Steven Spielberg’s LINCOLN

“Abraham Lincoln has asked to work with him to accomplish the death of slavery,” says Thaddeus Stevens limned by Tommy Lee Jones in the latest film, Lincoln, directed by Steven Spielberg and written for screen by Tony Kushner; based in part on the book Team of Rivals: The Political Genius of Abraham Lincoln by Doris Kearns Goodwin.  Lincoln is not about the life of Abraham Lincoln, it concentrates on one of the events during the presidency of the 16th President. It was announced about few years ago that Mr. Spielberg wanted to make a film about Abraham Lincoln, a figure, whose existence, I believe was essential for the era that he lived in, essential for the present, so we can look back now and realize the importance of humanity then in future the new generation understands that what happened in the past was not only necessary, but was also the right act.

I’ve always believed, if one decides to bring Lincoln on screen was going to be an arduous task as Lincoln is one of the toughest historical figures to get right on paper and then on film. But, Mr. Spielberg, the master that he is, had a plan from the beginning. This is Mr. Spielberg’s most ambitious and mature film. As the director, Mr. Spielberg’s consecrated mind and heart, in order to get the film right, has successfully achieved in telling us a history lesson. Less sentimental, for it is not an historical biopic; the advantage of the final four months from the pages of history has been taken here with much care and love. Therefore focusing on less sentimentality and more on the importance of what Lincoln was trying to achieve as the leader of the nation was more essential. Mr. Spielberg knew from the beginning that even though ‘Lincoln’ is not going to bring the entire  life of the man, it will still turn into a larger historical moment. It is about the gravity of that era and Lincoln’s faith in humanity, discipline and love for all man on earth. The film is an ensemble piece; every actor in their respective roles has earned respect even more, even though Daniel Day-Lewis and Tommy Lee Jones are the names, who dominate.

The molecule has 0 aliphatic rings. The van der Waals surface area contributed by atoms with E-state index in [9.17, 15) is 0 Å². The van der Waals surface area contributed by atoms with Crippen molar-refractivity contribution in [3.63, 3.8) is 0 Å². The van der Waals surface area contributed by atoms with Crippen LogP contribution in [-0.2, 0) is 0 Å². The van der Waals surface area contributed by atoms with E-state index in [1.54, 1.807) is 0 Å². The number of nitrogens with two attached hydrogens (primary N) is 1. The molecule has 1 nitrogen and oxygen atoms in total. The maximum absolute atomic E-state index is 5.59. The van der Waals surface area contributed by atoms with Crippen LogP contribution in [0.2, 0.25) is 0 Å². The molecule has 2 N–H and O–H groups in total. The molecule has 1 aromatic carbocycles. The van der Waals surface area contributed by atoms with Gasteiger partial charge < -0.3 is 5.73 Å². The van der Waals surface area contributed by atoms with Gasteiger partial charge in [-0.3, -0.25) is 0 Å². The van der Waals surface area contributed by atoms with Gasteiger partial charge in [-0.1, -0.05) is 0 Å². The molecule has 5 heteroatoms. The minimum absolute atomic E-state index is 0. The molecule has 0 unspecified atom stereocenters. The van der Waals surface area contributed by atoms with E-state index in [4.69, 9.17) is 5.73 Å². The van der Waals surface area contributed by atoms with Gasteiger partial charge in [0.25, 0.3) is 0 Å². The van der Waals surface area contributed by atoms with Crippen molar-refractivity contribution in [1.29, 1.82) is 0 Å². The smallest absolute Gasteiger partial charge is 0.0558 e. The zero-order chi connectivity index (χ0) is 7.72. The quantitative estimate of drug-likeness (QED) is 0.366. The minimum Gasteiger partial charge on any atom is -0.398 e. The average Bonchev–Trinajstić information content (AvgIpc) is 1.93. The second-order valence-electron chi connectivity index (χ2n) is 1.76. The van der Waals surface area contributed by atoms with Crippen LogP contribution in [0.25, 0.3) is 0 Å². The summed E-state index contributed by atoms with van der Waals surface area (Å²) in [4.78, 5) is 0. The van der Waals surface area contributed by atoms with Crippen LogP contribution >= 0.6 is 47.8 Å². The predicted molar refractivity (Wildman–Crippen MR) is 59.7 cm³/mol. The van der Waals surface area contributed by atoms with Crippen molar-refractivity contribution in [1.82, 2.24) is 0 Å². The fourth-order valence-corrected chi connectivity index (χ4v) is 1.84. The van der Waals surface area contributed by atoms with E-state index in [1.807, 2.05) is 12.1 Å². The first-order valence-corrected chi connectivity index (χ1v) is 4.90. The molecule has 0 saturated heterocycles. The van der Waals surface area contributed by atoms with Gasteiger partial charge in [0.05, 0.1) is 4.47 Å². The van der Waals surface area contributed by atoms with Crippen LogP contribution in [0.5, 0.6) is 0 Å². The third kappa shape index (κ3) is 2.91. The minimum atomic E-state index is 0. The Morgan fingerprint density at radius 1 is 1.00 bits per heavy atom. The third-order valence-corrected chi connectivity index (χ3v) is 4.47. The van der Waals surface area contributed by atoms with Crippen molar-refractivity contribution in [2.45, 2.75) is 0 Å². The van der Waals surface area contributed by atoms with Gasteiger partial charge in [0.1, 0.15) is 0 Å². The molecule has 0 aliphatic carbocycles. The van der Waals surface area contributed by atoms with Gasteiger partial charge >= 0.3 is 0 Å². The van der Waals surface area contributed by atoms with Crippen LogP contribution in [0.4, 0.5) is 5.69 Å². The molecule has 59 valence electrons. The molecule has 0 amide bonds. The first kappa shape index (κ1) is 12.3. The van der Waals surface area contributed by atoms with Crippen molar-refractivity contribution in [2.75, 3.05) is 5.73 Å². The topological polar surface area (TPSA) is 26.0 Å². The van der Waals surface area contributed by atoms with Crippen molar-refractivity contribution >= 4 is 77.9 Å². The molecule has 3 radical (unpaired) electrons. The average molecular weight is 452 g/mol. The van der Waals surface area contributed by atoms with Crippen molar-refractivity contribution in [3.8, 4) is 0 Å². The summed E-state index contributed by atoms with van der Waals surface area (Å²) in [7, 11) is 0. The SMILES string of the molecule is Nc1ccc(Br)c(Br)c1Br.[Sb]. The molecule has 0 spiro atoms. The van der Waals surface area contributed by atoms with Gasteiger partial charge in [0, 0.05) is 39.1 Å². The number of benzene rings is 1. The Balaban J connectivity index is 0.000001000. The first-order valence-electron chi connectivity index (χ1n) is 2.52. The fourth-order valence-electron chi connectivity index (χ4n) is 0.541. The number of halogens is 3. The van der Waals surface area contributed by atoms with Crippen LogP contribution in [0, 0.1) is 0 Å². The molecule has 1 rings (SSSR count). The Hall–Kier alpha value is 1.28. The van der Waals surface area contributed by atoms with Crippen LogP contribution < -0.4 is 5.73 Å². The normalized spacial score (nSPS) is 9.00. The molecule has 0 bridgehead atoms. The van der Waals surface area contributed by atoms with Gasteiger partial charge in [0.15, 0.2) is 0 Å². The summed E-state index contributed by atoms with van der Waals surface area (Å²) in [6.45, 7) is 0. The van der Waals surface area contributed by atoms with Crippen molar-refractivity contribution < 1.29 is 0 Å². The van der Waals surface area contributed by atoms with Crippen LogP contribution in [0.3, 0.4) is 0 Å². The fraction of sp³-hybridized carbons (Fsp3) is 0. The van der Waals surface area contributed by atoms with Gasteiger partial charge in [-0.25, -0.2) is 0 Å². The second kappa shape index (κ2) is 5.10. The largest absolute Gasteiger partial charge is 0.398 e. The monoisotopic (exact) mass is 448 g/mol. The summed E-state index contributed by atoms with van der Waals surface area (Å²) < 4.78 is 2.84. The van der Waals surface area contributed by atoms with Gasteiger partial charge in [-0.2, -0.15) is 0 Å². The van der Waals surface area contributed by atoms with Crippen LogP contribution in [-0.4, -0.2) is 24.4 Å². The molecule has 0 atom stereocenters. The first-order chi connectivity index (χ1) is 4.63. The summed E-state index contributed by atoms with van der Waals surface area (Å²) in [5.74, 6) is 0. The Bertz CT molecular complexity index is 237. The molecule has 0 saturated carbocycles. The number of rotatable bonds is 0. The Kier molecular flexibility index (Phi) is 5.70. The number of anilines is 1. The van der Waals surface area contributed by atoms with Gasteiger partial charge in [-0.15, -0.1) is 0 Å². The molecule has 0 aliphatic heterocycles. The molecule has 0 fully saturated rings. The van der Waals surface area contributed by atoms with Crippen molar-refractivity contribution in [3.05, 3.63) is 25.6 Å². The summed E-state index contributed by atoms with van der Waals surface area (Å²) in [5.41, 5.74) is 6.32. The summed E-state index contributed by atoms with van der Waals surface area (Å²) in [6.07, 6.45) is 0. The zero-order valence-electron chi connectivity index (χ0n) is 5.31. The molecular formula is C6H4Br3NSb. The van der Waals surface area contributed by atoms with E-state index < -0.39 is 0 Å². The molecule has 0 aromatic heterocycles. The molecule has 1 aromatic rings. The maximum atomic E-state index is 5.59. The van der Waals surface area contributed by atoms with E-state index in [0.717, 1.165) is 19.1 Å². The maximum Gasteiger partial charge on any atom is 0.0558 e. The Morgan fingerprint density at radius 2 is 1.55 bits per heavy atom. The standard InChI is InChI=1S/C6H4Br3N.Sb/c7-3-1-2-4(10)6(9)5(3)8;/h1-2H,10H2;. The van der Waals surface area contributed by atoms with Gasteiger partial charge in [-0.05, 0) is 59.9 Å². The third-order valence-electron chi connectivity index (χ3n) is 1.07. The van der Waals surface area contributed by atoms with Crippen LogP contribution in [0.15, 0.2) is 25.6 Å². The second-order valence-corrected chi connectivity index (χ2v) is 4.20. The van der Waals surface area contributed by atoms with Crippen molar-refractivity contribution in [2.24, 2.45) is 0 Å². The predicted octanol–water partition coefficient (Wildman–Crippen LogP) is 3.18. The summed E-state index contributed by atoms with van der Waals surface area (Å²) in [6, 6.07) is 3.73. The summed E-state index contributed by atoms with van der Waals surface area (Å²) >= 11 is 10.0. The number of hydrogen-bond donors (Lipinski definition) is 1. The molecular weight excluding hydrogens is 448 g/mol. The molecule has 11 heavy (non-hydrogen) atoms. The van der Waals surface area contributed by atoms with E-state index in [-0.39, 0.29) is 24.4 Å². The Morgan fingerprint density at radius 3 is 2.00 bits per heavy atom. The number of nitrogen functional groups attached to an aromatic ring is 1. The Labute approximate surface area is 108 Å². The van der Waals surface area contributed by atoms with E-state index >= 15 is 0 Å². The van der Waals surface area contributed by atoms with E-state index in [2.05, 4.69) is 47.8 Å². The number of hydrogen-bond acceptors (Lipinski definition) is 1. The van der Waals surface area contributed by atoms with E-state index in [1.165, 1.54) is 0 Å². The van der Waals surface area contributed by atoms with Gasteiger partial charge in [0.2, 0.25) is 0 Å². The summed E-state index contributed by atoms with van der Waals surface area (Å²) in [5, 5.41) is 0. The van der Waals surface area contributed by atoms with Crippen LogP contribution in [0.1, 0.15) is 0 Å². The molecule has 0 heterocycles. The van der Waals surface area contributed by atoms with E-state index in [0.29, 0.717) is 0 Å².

The moment that Daniel Day-Lewis appears on the screen as Lincoln, his presence naturally grabs attention and convinces one with his commanding performance from the beginning. Walking slowly among the crowd of audience as the end credits commenced rolling during John Williams’ powerful score, was a moment that I will never forget. It was calm, it made everyone perhaps realized that living in peace, and respect for all is not so difficult. It took me literally ten minutes to step out from this historical auditorium. I felt that the President gave his speech not on the screen, but in person. Too close, too personal and too right. Important figures have lived on this very beautiful planet of ours. From Lincoln to Gandhi, Martin Luther King, Jr,  Mother Teresa, and their purpose in life was to teach us that nothing is powerful and essential than love and respect for all. We are innocuous and too fragile. Our past, no matter how shameful or beautiful, it is part of us. Alive today, to realize that we’re people. Free and beautiful. As a holy book, in our hands, our history should be kept warm close to our chests.

Mr. Spielberg’s Lincoln is beautiful, powerful and a monumental achievement. These are not my words. These are the terms I heard people whispering and murmuring as they walked out from the auditorium.